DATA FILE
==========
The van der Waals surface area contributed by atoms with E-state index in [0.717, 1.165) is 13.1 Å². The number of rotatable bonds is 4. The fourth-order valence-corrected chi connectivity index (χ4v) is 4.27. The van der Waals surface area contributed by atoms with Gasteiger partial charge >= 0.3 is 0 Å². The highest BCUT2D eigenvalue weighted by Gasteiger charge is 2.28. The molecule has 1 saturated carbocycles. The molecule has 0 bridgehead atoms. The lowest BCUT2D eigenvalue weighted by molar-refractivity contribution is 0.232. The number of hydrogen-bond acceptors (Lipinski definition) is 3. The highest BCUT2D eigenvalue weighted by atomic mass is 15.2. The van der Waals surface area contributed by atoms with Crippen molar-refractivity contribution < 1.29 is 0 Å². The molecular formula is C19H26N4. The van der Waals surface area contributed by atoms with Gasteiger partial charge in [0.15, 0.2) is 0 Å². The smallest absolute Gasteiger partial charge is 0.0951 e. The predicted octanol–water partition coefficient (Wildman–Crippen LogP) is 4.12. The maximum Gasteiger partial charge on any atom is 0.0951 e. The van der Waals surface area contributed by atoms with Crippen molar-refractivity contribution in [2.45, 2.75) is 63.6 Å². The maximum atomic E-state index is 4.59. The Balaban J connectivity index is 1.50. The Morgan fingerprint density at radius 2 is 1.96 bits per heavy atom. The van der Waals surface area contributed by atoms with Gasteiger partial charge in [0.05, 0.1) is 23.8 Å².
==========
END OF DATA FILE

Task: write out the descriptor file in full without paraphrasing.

The van der Waals surface area contributed by atoms with E-state index in [0.717, 1.165) is 13.1 Å². The number of rotatable bonds is 4. The fourth-order valence-corrected chi connectivity index (χ4v) is 4.27. The van der Waals surface area contributed by atoms with Gasteiger partial charge >= 0.3 is 0 Å². The highest BCUT2D eigenvalue weighted by Gasteiger charge is 2.28. The molecule has 1 saturated carbocycles. The molecule has 0 bridgehead atoms. The lowest BCUT2D eigenvalue weighted by molar-refractivity contribution is 0.232. The number of hydrogen-bond acceptors (Lipinski definition) is 3. The highest BCUT2D eigenvalue weighted by atomic mass is 15.2. The van der Waals surface area contributed by atoms with Crippen molar-refractivity contribution < 1.29 is 0 Å². The molecular formula is C19H26N4. The van der Waals surface area contributed by atoms with Gasteiger partial charge in [0.15, 0.2) is 0 Å². The smallest absolute Gasteiger partial charge is 0.0951 e. The predicted octanol–water partition coefficient (Wildman–Crippen LogP) is 4.12. The maximum Gasteiger partial charge on any atom is 0.0951 e. The van der Waals surface area contributed by atoms with Crippen molar-refractivity contribution in [2.45, 2.75) is 63.6 Å². The maximum atomic E-state index is 4.59. The Balaban J connectivity index is 1.50. The Morgan fingerprint density at radius 2 is 1.96 bits per heavy atom. The van der Waals surface area contributed by atoms with Gasteiger partial charge in [0.05, 0.1) is 23.8 Å².